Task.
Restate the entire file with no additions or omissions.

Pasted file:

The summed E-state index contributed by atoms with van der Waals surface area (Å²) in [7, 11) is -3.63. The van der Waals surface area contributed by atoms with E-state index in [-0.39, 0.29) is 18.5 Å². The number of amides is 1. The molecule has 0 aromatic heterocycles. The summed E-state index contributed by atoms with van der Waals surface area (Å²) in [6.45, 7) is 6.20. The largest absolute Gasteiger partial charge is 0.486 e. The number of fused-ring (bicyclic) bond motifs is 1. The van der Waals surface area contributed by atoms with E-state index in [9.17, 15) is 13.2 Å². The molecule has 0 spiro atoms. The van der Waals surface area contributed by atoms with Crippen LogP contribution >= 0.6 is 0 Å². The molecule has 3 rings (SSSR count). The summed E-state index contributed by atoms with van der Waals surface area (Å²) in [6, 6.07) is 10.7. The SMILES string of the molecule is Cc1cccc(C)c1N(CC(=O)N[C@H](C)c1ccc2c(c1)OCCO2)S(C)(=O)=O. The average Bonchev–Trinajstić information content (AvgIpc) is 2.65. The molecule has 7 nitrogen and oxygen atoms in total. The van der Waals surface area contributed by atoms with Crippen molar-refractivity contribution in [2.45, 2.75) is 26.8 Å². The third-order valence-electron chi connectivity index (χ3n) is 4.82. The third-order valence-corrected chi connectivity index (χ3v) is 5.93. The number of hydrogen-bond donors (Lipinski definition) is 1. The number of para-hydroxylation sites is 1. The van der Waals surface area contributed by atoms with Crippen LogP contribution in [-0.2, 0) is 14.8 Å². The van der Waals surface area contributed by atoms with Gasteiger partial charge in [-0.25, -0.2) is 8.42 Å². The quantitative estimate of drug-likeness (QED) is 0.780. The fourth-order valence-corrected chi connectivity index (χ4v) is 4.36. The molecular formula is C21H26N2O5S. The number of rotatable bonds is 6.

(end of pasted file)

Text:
The summed E-state index contributed by atoms with van der Waals surface area (Å²) in [7, 11) is -3.63. The van der Waals surface area contributed by atoms with E-state index in [-0.39, 0.29) is 18.5 Å². The number of amides is 1. The molecule has 0 aromatic heterocycles. The summed E-state index contributed by atoms with van der Waals surface area (Å²) in [6.45, 7) is 6.20. The largest absolute Gasteiger partial charge is 0.486 e. The number of fused-ring (bicyclic) bond motifs is 1. The van der Waals surface area contributed by atoms with E-state index in [9.17, 15) is 13.2 Å². The molecule has 0 spiro atoms. The van der Waals surface area contributed by atoms with Crippen LogP contribution >= 0.6 is 0 Å². The molecule has 3 rings (SSSR count). The summed E-state index contributed by atoms with van der Waals surface area (Å²) in [6, 6.07) is 10.7. The SMILES string of the molecule is Cc1cccc(C)c1N(CC(=O)N[C@H](C)c1ccc2c(c1)OCCO2)S(C)(=O)=O. The average Bonchev–Trinajstić information content (AvgIpc) is 2.65. The molecule has 7 nitrogen and oxygen atoms in total. The van der Waals surface area contributed by atoms with Crippen molar-refractivity contribution in [2.45, 2.75) is 26.8 Å². The third-order valence-electron chi connectivity index (χ3n) is 4.82. The third-order valence-corrected chi connectivity index (χ3v) is 5.93. The number of hydrogen-bond donors (Lipinski definition) is 1. The number of para-hydroxylation sites is 1. The van der Waals surface area contributed by atoms with Crippen LogP contribution in [-0.2, 0) is 14.8 Å². The van der Waals surface area contributed by atoms with Gasteiger partial charge in [-0.25, -0.2) is 8.42 Å². The quantitative estimate of drug-likeness (QED) is 0.780. The fourth-order valence-corrected chi connectivity index (χ4v) is 4.36. The molecular formula is C21H26N2O5S. The number of rotatable bonds is 6.